Magical Thinking on the Left & Right

My friend Barry calls out the right for magical thinking about … everything, a position with which I agree. Their embrace of supply-side silliness in its most extreme forms, evolutionary nonsense, goofball religiosity, healthcare loopiness, and complete derangedment about climate are all signs of a movement that values rhetoric over reason.

Having said that, a pox on both political houses. Not to be fair and balanced, because I’m not, but the left is guilty of its own similar abuses. Its naive belief in simple Keynesianism, its fondness for the magic powers of the state, its warm belief in the essential goodness of humanity, its inability to do sums when it comes to favored energy policies … the list is endless.

Let’s just do away with magical thinking entirely. Okay?

 

Related posts:

  1. Gladwell: The Magical Year 1975
  2. Naive Thinking About Sovereign Risk
  3. Attenuation and the Magical Number Seven
  4. Thinking About the Anti-Wisdom of Crowds
  5. Antarctica? No Thinking Supervillain Builds a Lair There

Comments

  1. Pat Shuff says:

    Proof there is a God will be evidenced when the last cleric is swinging from a lampost.
    http://www.amazon.com/New-Holy-Wars-Environmental?tag=groksoup04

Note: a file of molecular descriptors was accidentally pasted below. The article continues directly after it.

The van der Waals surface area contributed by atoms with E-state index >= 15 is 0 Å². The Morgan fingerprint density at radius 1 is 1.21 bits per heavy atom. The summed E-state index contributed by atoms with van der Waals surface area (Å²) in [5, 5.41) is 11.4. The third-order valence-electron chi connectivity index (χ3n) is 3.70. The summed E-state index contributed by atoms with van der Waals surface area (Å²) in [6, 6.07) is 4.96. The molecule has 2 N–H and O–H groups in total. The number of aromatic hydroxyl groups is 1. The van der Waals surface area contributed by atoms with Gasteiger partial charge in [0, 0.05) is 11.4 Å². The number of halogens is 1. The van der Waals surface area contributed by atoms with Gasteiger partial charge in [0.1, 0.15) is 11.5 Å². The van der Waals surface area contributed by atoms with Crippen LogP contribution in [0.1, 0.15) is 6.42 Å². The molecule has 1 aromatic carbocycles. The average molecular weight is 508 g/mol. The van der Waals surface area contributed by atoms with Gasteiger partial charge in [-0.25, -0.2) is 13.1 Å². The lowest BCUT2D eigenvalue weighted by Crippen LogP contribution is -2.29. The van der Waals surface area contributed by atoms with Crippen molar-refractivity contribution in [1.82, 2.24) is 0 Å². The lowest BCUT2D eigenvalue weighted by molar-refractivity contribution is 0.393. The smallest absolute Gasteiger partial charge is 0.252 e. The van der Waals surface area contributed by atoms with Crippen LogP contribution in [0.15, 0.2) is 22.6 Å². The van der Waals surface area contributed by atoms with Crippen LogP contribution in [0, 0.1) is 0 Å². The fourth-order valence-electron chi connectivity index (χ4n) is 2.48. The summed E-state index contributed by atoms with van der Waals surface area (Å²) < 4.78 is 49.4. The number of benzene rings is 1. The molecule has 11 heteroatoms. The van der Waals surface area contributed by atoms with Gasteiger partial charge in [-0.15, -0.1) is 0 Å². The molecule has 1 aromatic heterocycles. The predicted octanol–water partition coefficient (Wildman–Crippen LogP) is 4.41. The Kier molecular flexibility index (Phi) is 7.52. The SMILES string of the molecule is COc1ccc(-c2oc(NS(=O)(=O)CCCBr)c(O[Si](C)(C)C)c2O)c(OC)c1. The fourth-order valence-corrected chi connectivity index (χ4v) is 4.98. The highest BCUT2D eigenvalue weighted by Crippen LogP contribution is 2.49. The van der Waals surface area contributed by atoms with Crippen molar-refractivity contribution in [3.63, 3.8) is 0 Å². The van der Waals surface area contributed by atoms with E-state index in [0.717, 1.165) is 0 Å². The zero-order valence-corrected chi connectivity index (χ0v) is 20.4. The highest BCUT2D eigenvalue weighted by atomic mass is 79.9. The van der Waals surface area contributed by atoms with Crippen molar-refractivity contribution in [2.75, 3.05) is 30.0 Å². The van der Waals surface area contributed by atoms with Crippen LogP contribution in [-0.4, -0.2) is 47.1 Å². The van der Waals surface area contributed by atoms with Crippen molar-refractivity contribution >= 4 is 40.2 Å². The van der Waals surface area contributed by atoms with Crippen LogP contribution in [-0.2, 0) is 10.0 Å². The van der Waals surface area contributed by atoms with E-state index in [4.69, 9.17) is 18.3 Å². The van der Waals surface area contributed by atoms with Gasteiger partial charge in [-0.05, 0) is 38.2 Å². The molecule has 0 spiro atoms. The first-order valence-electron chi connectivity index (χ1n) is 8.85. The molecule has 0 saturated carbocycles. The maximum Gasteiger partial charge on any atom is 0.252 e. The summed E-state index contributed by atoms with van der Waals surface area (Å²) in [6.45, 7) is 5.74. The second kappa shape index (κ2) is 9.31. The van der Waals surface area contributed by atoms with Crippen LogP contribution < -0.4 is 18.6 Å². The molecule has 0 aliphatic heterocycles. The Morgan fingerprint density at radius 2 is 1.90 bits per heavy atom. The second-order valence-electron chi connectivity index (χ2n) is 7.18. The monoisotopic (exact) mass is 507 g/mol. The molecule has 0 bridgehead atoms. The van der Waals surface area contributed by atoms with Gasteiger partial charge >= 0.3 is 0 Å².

2. Jason says:

    Yet Barry points to no magical thinking on the left which is why I stopped reading his blog some time ago/

    • Gear Head says:

      BR is one strange, oblivious, clueless cat. His arrogance and hubris is unique. Even for Wall Street! His market calls can be helpful from time to time.

    • @ritholtz says:

      I disagree with Paul's "Fair & Balanced assessment .

      While the Left is guilty of "Magical Thinking" — look at the horrific Mortgage Mod/Foreclosure Abatement programs — the Right has embraced it as Gospel (pun intended).

      This is not a HE SAID/SHE SAID debate — more than just Christian Conservatives, the Right Wing has chosen to ignore Relaity because its politically expedient to do so.

      • Mike says:

        Whose magical thinking is it that refuses to address the structural problems with Medicare and Social Security? We’re running well over a $1trillion deficit this year and the left is blocking any kind of solution.

  3. Bastiat says:

    The political continuum in the US is stuck on statism. The left/right divide is largely fantasy, a distraction. The statist objective was to create dependency and perpetual power. Their success is unquestionable.

  4. @ritholtz says:

    And for those of you who believe I don't point to magical thinking on the LEFT, I suggest you read these:

    The 14 Most Strident Critics of Obama http://bit.ly/iID5VY

    &

    Why politics and investing don’t mix http://wapo.st/frYinx

    • Jason says:

      If those are your best examples of lefty critiques, your blog is more partisan than I even previously believed.

  5. Paul Kedrosky says:

    I'm not suggesting it's “he/she” said, nor even setting up a realequivalency. I am, however, pointing out that both sides of thissterile discussion are mad.